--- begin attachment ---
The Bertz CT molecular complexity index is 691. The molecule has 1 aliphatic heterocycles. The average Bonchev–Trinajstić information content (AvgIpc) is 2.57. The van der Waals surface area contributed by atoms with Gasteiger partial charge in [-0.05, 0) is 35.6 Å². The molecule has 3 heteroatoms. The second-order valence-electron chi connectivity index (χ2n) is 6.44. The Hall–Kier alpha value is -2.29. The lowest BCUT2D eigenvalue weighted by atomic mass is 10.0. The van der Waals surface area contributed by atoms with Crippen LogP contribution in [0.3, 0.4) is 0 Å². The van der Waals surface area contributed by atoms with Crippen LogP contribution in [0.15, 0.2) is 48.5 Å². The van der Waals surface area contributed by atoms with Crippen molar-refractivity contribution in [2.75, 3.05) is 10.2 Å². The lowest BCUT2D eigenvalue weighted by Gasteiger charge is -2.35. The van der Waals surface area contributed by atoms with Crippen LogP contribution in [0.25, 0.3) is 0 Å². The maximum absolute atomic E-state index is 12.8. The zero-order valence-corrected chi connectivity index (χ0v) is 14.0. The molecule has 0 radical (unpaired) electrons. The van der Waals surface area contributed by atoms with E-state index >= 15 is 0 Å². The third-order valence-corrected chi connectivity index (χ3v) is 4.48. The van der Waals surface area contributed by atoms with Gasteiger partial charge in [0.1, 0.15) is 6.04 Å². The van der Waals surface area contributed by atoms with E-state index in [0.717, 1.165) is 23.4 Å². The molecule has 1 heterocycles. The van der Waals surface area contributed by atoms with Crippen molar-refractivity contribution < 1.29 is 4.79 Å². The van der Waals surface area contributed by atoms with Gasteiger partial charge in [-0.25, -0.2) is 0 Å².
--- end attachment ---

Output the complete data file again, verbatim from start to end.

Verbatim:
The Bertz CT molecular complexity index is 691. The molecule has 1 aliphatic heterocycles. The average Bonchev–Trinajstić information content (AvgIpc) is 2.57. The van der Waals surface area contributed by atoms with Gasteiger partial charge in [-0.05, 0) is 35.6 Å². The molecule has 3 heteroatoms. The second-order valence-electron chi connectivity index (χ2n) is 6.44. The Hall–Kier alpha value is -2.29. The lowest BCUT2D eigenvalue weighted by atomic mass is 10.0. The van der Waals surface area contributed by atoms with Crippen LogP contribution in [0.3, 0.4) is 0 Å². The van der Waals surface area contributed by atoms with Crippen LogP contribution in [0.15, 0.2) is 48.5 Å². The van der Waals surface area contributed by atoms with Crippen molar-refractivity contribution in [2.75, 3.05) is 10.2 Å². The lowest BCUT2D eigenvalue weighted by Gasteiger charge is -2.35. The van der Waals surface area contributed by atoms with Crippen LogP contribution in [0.25, 0.3) is 0 Å². The maximum absolute atomic E-state index is 12.8. The zero-order valence-corrected chi connectivity index (χ0v) is 14.0. The molecule has 0 radical (unpaired) electrons. The van der Waals surface area contributed by atoms with E-state index >= 15 is 0 Å². The third-order valence-corrected chi connectivity index (χ3v) is 4.48. The van der Waals surface area contributed by atoms with Gasteiger partial charge in [0.1, 0.15) is 6.04 Å². The van der Waals surface area contributed by atoms with E-state index in [0.717, 1.165) is 23.4 Å². The molecule has 1 heterocycles. The van der Waals surface area contributed by atoms with Crippen molar-refractivity contribution < 1.29 is 4.79 Å². The van der Waals surface area contributed by atoms with Gasteiger partial charge in [-0.25, -0.2) is 0 Å².